While I concur in the result and greatly admire the scholarly discussion of the immunity rule by my Brother Otis, I find it difficult to justify going beyond stating the rules necessary to dispose of this case, except possibly to indicate our attitude toward the immunity rule when applied to intrafamily suits arising out of motor vehicle accidents. To announce our future intention to abolish the defense in all tort actions brought by a parent against a child in language equally critical of the defense in all intrafamily actions without being confronted with the precise issue is a most unusual procedure. It does not accord with my views of proper judicial restraint, and in my experience, such action usually creates more problems than it solves.

Moreover, I am not convinced that experience demonstrates either a necessity or desirability to judicially abolish the defense in actions arising out of ordinary domestic activities not involving the operation of a motor vehicle. It takes little imagination of those currently faced with the multitude of problems of raising a family to conceive of cases where such tort actions, especially by a child against a parent, would indeed disrupt family harmony, promote strife, breed disrespect, encourage disobedience, and subvert family peace. In the light of the public's known fear and distaste for litigating otherwise private disputes in a public courtroom, this would be a natural result in every case where a trial was necessary. Far more important, however, such suits would be the vehicle by which to launch a new and divisive assault upon the family as an institution. Were the remedy made available without limitation, as some might readily anticipate from a reading of the opinion, it would insidiously invite rebellion against a parent and disobedience and disrespect from the child. This impact would be felt by families who never became aware of the rule as well as by those families where claims arose which were litigated to the bitter end. Any breach in family relations would likely be permanent where economic disaster followed the forced payment of damages awarded. Because lawyers, juries, and courts have been able to dispose of parent-child litigation unrelated to torts, it does not follow that such litigation has not visited untold miseries and discord upon the family circle.

Admittedly the "harm" is done when a tort occurs in the household. To then draw only the inference that "the prospect of reconciliation is enhanced as much by equitable reparation as by denying relief" is to overlook the more significant inference that permanent reconciliation can only be achieved by that kind of forgiveness which eliminates forever holding the family wrongdoer accountable. Experience teaches that the inestimable benefits of such forgiveness will never be experienced where it is conditioned upon the payment of money damages.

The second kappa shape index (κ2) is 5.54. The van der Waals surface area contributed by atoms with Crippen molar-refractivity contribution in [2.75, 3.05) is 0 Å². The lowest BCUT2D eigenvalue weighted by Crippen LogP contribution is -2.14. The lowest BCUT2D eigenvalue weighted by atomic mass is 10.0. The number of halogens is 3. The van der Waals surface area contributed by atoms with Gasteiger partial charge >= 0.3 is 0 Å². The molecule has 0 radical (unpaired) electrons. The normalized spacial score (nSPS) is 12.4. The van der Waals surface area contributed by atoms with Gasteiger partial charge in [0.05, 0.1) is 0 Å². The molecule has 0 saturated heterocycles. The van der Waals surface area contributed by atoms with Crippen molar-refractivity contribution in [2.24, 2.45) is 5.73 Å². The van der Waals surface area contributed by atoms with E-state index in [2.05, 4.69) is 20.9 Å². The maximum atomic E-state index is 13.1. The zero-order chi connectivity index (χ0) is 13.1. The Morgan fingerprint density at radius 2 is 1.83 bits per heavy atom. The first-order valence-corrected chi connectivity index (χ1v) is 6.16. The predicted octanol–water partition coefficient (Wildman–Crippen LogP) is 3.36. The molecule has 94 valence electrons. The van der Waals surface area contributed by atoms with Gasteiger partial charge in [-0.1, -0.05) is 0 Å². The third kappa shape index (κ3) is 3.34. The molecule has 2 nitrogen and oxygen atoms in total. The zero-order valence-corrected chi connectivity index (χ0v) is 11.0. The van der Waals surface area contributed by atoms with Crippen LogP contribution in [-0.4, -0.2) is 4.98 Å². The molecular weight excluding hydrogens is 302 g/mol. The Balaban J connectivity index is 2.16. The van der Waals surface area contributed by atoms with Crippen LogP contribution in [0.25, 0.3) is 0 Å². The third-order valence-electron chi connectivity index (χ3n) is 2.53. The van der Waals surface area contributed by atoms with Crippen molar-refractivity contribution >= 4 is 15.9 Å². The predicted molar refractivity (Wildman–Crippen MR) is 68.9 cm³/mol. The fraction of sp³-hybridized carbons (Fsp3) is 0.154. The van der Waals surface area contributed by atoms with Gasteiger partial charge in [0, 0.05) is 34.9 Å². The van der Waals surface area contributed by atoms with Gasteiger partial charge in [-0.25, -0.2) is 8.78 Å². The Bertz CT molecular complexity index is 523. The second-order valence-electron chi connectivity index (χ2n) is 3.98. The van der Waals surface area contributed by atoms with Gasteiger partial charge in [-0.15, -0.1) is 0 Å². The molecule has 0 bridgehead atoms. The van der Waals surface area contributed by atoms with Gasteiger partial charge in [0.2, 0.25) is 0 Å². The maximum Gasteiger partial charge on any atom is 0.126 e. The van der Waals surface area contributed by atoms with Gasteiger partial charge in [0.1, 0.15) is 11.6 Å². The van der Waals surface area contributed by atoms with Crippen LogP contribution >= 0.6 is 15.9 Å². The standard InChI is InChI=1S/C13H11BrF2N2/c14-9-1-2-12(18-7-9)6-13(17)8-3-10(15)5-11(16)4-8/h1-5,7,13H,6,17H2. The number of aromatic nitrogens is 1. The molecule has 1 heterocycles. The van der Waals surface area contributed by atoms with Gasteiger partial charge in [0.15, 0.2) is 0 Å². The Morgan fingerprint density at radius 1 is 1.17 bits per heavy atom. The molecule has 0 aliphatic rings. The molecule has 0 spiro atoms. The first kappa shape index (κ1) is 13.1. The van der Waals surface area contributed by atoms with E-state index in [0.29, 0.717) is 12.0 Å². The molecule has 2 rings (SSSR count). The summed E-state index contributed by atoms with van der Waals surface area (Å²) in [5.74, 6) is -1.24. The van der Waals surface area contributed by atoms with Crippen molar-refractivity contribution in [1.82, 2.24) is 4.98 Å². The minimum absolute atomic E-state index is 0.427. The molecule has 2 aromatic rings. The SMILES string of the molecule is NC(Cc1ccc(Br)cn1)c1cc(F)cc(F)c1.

Further, there is no great weight of authority, indeed there is no American court, which has gone as far as abolishing parent-child immunity for torts apart from those arising out of the operation of a motor vehicle. This demonstrates, I believe, not a slavish adherence to precedent nor a failure to recognize a need for change, but rather that the problem is peculiarly one requiring legislative resolution. Neither judicial impatience with that process nor the fact that the defense was court-created justifies, in my opinion, such an extrajudicial prospective reversal of existing law.

SHERAN, Justice (dissenting).

The effect of the majority opinion is to eliminate the doctrine of family immunity in actions for tort. Although the rule announced applies only to actions by a parent against a child, acceptance of the reasoning which supports this decision forecasts the end of immunity with respect to actions for damages incurred by a child and caused by the negligence of a parent, and suits for tort between husband and wife as well.

*79 I dissent from this determination because it represents a reversal, without adequate reason or compelling necessity, of long established law based upon significant considerations of public policy.

It seems to me that before changing the rule with respect to suits of this kind, there are a number of questions, some involving social mores and others economic considerations, which should be answered, including these:

(1) Are there significant numbers among the people of this state who, apart from the exigencies of a particular case in which they may at the moment be involved, feel that the social interest is advanced by encouraging litigation between members of the same family?

(2) To what extent do people who have been injured in accidents consider themselves deprived of justice because of our rule which forbids the use of the courts to recover money damages from their children, or their parents, or their spouses?

(3) Given a choice, would people generally prefer to insure against loss occasioned by accidents of this kind through forms of insurance which provide benefits without the necessity of proving fault on the part of a family member?

(4) To what extent is it presently the practice on the part of those obtaining liability insurance to avail themselves of the advantage of lower premium rates by securing coverage which does not apply to members of the same family residing in the same household, and what will be the effect of our decision in this case upon persons who prefer that kind of coverage?

(5) To what extent will persons now immune from direct suit be exposed to claims for contribution on account of which their policies of liability insurance issued in reliance on our prior decisions afford no coverage?